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decided: December 29, 1983.


Appeal from the Order of the Court of Common Pleas of Armstrong County in the case of Anthony J. Carino and Dolores Carino, his wife; James G. Callas and Jean M. Callas, his wife; W. R. Davis, R. G. Nolte, and George B. Stubbs and Ruth S. Stubbs, his wife v. The Board of Commissioners of the County of Armstrong and the Commonwealth of Pennsylvania and Harry M. Fox, William H. Kerr and Grover H. Myers, constituting the members of said Board, No. 1981 -- 0442-Civil.


James G. Callas, Callas and Graff, for appellants.

Edward J. Steiner, Steiner and Steiner, for appellees.

President Judge Crumlish, Jr. and Judges Craig, MacPhail, Doyle and Barry. Opinion by Judge MacPhail. Dissenting Opinion by Judge Barry.

Author: Macphail

[ 79 Pa. Commw. Page 243]

Appellants*fn1 have brought this appeal from an order of the Court of Common Pleas of Armstrong County which dismissed a mandamus action filed by Appellants who sought to compel the County Board of Assessment Appeals*fn2 (Board) to conduct a county-wide reassessment of real property. We affirm.

Appellants, who are taxpayers and property owners in Armstrong County, filed the instant mandamus action*fn3 on March 13, 1981, alleging therein that the Board has failed to conduct a county-wide revision of

[ 79 Pa. Commw. Page 244]

    real property assessments since 1956. Specifically, Appellants contend that the Board is required to complete a county-wide revised assessment on an annual basis pursuant to The Fourth to Eighth Class County Assessment Law (Law).*fn4 The Board argues, and the common pleas court found, that the Law does not impose a mandatory duty on the Board to conduct such annual county-wide reassessments.

Our scope of review is limited to a determination of whether the common pleas court abused its discretion or committed an error of law when it denied mandamus relief. Rizzo v. Schmanek, 63 Pa. Commonwealth Ct. 547, 439 A.2d 1296 (1981). Mandamus, of course, is an extraordinary writ "which lies to compel the performance of a ministerial act or mandatory duty where there is a clear legal right in the plaintiff, a corresponding duty in the defendant, and a want of any other adequate remedy". Wyoming Sand and Stone Co. v. Department of Revenue, 24 Pa. Commonwealth Ct. 366, 369, 355 A.2d 860, 862 (1976), aff'd, 477 Pa. 488, 384 A.2d 1193 (1978). One who sues in mandamus must demonstrate an immediate and complete legal right to the demanded action. Moreover, mandamus should never be invoked in a doubtful case. Board of Supervisors of North Coventry Township v. Silver Fox Corp., 10 Pa. Commonwealth Ct. 646, 312 A.2d 833 (1973). Finally, mandamus will not lie to compel the performance of discretionary acts except where the failure to exercise discretion is arbitrary, fraudulent or based on an erroneous view of the Law. South Whitehall Township v. Department of Transportation, 11 Pa. Commonwealth Ct. 558, 316 A.2d 104 (1974).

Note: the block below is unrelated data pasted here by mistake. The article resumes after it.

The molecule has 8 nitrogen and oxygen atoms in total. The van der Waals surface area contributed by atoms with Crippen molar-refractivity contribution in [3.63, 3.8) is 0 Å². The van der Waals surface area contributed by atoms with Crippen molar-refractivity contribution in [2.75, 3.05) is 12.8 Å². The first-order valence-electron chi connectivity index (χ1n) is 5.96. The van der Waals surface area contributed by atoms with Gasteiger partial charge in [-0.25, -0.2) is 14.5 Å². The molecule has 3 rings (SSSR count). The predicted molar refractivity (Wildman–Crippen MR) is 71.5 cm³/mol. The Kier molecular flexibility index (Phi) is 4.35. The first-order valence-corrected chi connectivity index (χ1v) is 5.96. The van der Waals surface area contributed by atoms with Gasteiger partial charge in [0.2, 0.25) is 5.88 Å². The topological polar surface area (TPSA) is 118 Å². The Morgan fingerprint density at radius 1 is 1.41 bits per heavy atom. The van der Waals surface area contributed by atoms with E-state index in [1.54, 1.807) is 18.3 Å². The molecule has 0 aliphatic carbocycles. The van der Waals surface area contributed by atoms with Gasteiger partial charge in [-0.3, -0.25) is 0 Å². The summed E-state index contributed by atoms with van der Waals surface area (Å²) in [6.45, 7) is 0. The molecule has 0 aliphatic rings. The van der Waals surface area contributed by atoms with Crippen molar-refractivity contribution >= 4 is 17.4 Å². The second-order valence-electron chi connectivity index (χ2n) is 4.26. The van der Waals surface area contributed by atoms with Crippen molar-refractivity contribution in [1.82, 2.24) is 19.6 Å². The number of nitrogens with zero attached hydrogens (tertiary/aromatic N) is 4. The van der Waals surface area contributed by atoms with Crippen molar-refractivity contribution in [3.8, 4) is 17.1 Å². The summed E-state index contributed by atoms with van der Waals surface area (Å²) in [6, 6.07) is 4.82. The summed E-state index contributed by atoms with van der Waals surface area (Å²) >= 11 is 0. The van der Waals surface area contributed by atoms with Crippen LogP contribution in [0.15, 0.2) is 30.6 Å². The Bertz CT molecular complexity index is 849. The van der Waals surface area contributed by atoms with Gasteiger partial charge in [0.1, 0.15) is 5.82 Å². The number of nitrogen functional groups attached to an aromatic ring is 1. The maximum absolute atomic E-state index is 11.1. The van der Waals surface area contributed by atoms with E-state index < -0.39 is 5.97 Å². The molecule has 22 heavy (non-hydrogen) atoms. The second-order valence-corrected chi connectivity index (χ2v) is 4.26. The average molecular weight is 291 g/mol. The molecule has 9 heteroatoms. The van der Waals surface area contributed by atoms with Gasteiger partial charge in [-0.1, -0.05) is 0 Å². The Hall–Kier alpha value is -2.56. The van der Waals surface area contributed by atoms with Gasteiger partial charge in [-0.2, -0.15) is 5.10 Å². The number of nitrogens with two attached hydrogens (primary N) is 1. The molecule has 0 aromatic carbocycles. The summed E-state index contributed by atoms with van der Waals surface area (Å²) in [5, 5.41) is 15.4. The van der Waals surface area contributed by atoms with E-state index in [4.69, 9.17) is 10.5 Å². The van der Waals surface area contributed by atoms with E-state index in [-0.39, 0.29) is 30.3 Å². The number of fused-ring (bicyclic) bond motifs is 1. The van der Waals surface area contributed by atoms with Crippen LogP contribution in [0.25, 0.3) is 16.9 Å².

Appellants admit that they can find no case law which would compel the Board to perform the precise

[ 79 Pa. Commw. Page 245]

    duty at issue here, to wit, annual, county-wide, parcel-by-parcel assessments. Our independent research affirms that conclusion. Neither are Appellants able to point to any statutory law which categorically states that the Board must perform such annual county-wide, parcel-by-parcel assessments.

The issue presented by this appeal then is primarily one of statutory construction. Appellants argue that the Law requires annual county-wide reassessments, while the Board contends that only revised or updated assessment rolls need be made on an annual basis and that county-wide reassessments are discretionary. Based on our interpretation of the Law, we conclude that county-wide, parcel-by-parcel assessment revisions need not be conducted on an annual basis.

The object of statutory interpretation, of course, is to ascertain and effectuate the legislative intent and to give effect, if possible, to all of the provisions of a statute. Section 1921(a) of the Statutory Construction Act of 1972, 1 Pa. C.S. § 1921(a). We think a reading of the Law as a whole demonstrates county-wide revisions of the assessment need not be conducted on an annual basis.

Our analysis begins with Section 602(a) of the Law, 72 P.S. § 5453.602(a) which provides for the initial valuation and assessment of real property on a parcel-by-parcel basis. Section 601.1, 72 P.S. § 5453.602a, provides for periodic changes in the valuation of individual parcels under the following circumstances: 1) when improvements are made to or removed from a property; 2) when land is divided and conveyed in smaller parcels or 3) when the economy depreciates or appreciates to such an extent that real estate values, in general, are affected. If, as here, a "base year" valuation system is used, changes are expressed in terms of such "base year" values. A "base year" is

[ 79 Pa. Commw. Page 246]

    defined as "the year upon which real property market values are based for the most recent county-wide revision of assessment of real property. . . ." Section 102 of the Law, 72 P.S. § 5453.102 (emphasis added).*fn5 Such value corrections may be made to an individual parcel of land for a particular year without requiring that all properties in the county be reassessed that year. Callas v. Armstrong County Board of Assessment, 70 Pa. Commonwealth Ct. 272, 453 A.2d 25 (1982).

Next, Section 602(b) of the Law, provides that in the first year following the initial county assessment or county-wide assessment revision, each political subdivision "shall, for that first year, reduce its tax rate, if necessary, for the purpose of having the total amount of taxes levied for that year equal . . . not more than one hundred and five per centum of the total amount it levied on such properties the preceding year, notwithstanding the increased valuations of such properties under the new assessment system." (Emphasis added.) We consider it clear that if such adjustments are required to be instituted in the first year following a county-wide revision, the county-wide revision must be intended to apply for longer than a one year period. We believe such revisions were not contemplated by the legislature as an annual event.